Dec 26, 2007

Holiday Slump

Well, the usual crazy Christmas rush time slowed down my reading a little, so I'm still enjoying The First Men in the Moon. You know, I am honestly really growing in my appreciation for HG Wells. I've always known he was one of the originals, but his storytelling really does stand the test of time for me.

But now I have two more books crowding behind me and a nice, big gift certificate to the Paperback Rack (local used book store), and I'm ready to dive deep.

I hope everybody's having a good holiday, free of secret police, thought-controlling waves, or forced hive life.

Dec 18, 2007

The Shore of Women by Pamela Sargent

The Shore of Women

Oh, good holy god, that was terrible. All the reviews I can find online gush about the thought provoking ideas and ground breaking concepts, but they must have been reading a different book. Here, I sum up for you:
1. Given half a chance, men will enslave and rape women.
2. The only way for women to be safe, therefore, is to enslave and rape men, using their offspring as another way to bind them.
3. Happiness is found either in ignorance or love-against-the-odds.

It's sort of neither a defense or criticism of separatism. It's just a bland romance dressed up as a sf novel. Characters introduced at the beginning don't reappear until just in time to wrap everything up nicely at the end. Characters in the middle only exist to pound home the political points. Twice, Sargent has to go for the ol' deux e machina to keep her hero and heroine moving along, and that's just flat lazy.

SOW just failed for me on every count. It's not good science fiction. It's not good feminist theory. The dystopian elements get buried under the adventures, and the adventures are boring. It came out in '86, but it read like the mid 70s.

final thoughts: It wasn't quite as bad as Anthem, but at least Anthem was short as hell.

Dec 17, 2007

a golden age of dystopia

Literary apocalypse now, and then

"I think that we might be living in interesting times. I know that writers with pretensions to be cultural commentators have said the same thing about the circumstances of their generation from the cold war right back until Cicero first cried out "O tempores. O mores", but this time I really do reckon I'm right.

"Of course, that I find our own times so troublesome and unique could just be the natural result of living through them. All the same, we do face some pretty bracing circumstances. There's the threat of imminent environmental catastrophe for a start. There's the ongoing "war" against an invisible and almost mythical terrorist enemy and new security regulations that make us all suspects. Plus, who wouldn't feel discomfited by the speed of technological advance in our society? I can't even begin to understand the inner workings of the computer that I use for work every single day... And the model I'm using is already obsolete.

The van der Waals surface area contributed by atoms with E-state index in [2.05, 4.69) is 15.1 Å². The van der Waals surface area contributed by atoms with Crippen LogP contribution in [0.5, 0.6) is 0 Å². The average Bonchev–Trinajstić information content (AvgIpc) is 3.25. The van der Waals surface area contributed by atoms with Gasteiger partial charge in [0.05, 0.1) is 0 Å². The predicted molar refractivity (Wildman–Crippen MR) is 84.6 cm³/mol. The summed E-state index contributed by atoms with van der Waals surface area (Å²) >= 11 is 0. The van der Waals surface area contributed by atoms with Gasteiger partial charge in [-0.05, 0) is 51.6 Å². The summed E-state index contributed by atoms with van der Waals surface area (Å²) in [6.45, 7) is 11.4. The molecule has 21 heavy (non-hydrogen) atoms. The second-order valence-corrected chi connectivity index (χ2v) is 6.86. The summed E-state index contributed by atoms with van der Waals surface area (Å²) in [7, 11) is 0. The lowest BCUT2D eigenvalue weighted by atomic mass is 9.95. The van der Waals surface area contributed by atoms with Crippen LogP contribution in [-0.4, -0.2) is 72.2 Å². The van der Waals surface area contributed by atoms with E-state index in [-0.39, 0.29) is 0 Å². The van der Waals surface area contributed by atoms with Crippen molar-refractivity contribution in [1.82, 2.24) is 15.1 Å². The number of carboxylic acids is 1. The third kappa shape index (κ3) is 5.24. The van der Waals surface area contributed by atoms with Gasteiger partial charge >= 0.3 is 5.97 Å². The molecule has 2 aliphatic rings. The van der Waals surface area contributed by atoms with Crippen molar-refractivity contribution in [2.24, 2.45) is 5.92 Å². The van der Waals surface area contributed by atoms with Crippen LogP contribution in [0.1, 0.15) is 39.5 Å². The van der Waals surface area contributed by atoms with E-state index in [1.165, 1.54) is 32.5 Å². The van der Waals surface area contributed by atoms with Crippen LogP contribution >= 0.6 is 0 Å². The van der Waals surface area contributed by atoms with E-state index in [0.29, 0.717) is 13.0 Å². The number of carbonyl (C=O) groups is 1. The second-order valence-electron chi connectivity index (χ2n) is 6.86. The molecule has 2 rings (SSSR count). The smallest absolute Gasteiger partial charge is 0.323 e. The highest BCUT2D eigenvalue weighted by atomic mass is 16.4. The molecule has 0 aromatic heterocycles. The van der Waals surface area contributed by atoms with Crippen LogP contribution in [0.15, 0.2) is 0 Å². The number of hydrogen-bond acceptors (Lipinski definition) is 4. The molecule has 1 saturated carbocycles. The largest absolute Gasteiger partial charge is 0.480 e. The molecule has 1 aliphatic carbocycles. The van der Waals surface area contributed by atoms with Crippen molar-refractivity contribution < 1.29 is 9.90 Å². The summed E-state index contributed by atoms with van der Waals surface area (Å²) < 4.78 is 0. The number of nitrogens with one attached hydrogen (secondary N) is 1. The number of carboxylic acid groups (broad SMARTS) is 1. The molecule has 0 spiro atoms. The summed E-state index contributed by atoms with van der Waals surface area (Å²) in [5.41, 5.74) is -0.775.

"In short, I increasingly feel like I could be living in a dystopian novel..."

(Sam Jordison, for the Guardian)

as bad as it sounds

It makes sense that the worst books take the longest to suffer through, but it's still a pain in the ass.

Dec 12, 2007

aw, fuck

Terry Pratchett's got a very rare form of early onset Alzheimer's.

Dec 10, 2007

compare, contrast

So far, I have to say that The Shore of Women is almost exactly the same story as The Gate to Women's Country by Sherri S. Tepper. I mean, the men have camps in one and roam the wilderness freely in the other, but still - 6 of one, half dozen of the other. I really should look more deeply into what was going on with feminist theory in the mid 80s, because I'm sure that explains the similarities.

a good excuse to call in

Most mornings, I manage to catch at least 10 or 15 minutes spare time after getting dressed, before I have to come into the office. I usually spend it napping in my big chair in front of the weather channel, with my cell phone alarm set to keep me from dozing off completely. Being so close to the surface means that I often dream that I'm trying to make it to work but something keeps getting in my way - can't find my pants, can't find my shoes, my car is flooded, people in my house keep asking me for things and so on.